and currently has more than 1,300 participating organizations.

Here is another analysis of Sustainable Development and The Global Reporting Initiative………





I spent several hours navigating through the myriad of resources, data, and links. I am sure, most Americans do not have the interest or the time to research what is happening to their country.

GRI is encouraging organizations to report (read snitch) on Sustainable Development compliance in their countries.

The list of past supporters includes….The Ford Foundation.

“The Global Reporting Initiative and the United Nations Conference
on Trade and Development signed a Memorandum of Understanding
in 2008 to set internationally recognized sustainability reporting
standards. It was done to foster sustainable development in developing
countries and transition economies.”
The real ultimate goal is to spread the wealth and arrest development
in countries like U.S.

Should United Nations dictate to the rest of the world what economic justice is? I do not wish to receive lectures on respect for diversity from UN totalitarian governments that disrespect women, other religions, and repress minorities through genocide.
We had informants under the communist system—it allowed the
totalitarian government to better control the masses. We have whistleblowers
in capitalism; we do not need UN’s rules to control us
through organized snitching……I fail to see how a private corporation
is obligated to report anything to the United Nations.
Dr. Ileana Johnson Paugh


What YOU Should Know: Wildlands


Rural landowners who desire to use their own property are shocked when they learn new regulations increasingly restrict them from doing almost anything. These regulations ostensibly protect endangered species, viewsheds, open space, or a host of other reasons for limiting the owners rights to use their land. Although the environment and society allegedly benefit from the regulations, it is the landowner who pays the price through lowered property values. Rarely does the property owner receive just compensation for the societal benefitas required by the U.S. Constitution and almost every state constitution. Rather the property owner is required to pay the entire cost, even though all of society supposedly benefits.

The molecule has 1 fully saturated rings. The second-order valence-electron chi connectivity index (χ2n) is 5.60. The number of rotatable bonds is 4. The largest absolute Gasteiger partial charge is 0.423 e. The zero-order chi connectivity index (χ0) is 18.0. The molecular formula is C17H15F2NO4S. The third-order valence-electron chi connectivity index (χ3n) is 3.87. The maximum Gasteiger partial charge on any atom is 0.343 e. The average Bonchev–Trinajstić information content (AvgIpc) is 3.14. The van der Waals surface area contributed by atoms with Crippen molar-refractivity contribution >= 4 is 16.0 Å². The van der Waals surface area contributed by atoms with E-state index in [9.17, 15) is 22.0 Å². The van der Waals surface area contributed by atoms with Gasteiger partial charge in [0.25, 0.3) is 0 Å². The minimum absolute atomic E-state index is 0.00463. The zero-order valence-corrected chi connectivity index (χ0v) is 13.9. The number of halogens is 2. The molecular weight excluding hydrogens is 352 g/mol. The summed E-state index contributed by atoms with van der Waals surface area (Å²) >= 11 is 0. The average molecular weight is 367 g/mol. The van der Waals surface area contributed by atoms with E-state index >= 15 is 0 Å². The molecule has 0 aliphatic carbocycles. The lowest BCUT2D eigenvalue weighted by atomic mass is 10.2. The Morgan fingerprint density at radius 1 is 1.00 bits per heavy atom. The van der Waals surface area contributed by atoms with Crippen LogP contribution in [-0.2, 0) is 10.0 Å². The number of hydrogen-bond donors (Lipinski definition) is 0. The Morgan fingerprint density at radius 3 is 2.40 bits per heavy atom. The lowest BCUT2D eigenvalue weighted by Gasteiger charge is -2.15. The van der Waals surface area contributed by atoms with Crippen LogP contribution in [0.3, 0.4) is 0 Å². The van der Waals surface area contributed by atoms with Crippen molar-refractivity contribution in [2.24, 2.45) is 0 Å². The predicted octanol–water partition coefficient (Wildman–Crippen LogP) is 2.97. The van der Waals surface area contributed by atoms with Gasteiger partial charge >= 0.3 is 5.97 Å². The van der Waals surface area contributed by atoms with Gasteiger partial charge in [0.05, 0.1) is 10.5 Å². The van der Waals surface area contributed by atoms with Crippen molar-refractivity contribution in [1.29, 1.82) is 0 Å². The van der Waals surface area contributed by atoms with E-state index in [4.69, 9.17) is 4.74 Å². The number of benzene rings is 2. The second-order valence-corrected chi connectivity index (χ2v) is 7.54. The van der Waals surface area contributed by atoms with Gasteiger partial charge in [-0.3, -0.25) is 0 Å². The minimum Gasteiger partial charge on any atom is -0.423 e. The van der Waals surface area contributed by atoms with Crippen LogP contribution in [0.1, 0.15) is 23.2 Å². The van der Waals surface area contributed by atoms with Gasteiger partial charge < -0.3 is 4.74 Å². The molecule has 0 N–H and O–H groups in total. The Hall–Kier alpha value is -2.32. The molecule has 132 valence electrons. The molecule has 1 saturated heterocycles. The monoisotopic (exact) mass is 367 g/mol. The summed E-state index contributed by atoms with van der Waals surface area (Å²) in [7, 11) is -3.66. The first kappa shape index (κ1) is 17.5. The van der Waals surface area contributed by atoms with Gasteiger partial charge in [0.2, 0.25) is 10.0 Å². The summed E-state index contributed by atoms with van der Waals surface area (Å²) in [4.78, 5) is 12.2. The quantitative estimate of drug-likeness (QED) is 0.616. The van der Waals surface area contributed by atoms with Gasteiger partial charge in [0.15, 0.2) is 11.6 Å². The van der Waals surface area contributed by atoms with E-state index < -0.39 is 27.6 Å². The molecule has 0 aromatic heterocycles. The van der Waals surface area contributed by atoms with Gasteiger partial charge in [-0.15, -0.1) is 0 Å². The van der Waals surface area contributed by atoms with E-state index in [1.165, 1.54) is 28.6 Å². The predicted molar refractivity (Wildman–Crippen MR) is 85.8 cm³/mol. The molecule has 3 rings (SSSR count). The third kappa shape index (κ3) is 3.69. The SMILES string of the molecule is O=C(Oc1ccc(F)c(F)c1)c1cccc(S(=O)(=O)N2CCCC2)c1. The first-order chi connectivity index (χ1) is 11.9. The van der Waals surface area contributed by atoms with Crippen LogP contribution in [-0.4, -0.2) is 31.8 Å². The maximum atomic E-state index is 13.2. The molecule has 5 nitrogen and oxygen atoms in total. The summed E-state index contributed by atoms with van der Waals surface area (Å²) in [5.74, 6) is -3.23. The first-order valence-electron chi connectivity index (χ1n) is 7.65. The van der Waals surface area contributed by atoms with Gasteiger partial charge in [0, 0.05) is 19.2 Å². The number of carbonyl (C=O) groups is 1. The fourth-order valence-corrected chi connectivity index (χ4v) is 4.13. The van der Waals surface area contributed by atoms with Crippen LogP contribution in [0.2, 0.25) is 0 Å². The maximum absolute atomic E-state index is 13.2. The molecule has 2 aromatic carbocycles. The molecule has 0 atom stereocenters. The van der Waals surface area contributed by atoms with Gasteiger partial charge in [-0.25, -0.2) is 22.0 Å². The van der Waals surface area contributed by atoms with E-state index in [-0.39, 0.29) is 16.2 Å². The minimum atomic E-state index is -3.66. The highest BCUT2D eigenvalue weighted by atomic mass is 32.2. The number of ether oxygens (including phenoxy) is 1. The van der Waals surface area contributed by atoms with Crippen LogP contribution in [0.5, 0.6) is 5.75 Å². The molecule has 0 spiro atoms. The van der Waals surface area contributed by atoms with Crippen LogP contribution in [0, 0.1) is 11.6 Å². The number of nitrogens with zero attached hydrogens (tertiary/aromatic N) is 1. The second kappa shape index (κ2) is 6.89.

Essential Background Reading 

Why Property Rights Matter

The Problem With The Endangered Species Act

International Domination of US Environmental Law and Private Property

The Wildlands Project

These regulations are usually developed by planners or other professionals who have no real-life experience in rural living. Because they have no real understanding of  what is required to develop exploit natural resources, they establish idealistic arbitrary and capricious rules that make farming, ranching and timber growing increasingly difficult and less profitable. When some resource users find they can no longer farm, ranch or produce timber profitably they are forced to sell their property at a greatly reduced value because the same regulations devalue the land. Those who own property near an urban area face an added burden when their ad valorem taxes skyrocket due to the growing potential for development. Yet, when they try to sell their land for development they find their property value has plummeted because regulations requiring open space and other societal benefits severely limit the ability to develop the land and therefore its value.

Property owners in America have always accepted the need for regulations. Common law since the time of the Magna Charta has always allowed the government to restrict property use that would otherwise cause problems of safety, health, harm or nuisance to the community or the property owner’s neighbors. However, the imposition of regulations to provide vague benefits to society or the environment is relatively new in America. This new process is called sustainable development. With sustainable development, no longer do property owners in the United States have unalienable property rights, as penned in the Declaration of Independence and protected in the U.S. Constitution’s Bill of Rights. Instead, government imposes on property owners what are termed “usufructory rights.” Since unalienable property rights provide the foundation to liberty and wealth in America, sustainable development portends dire consequences to all Americans.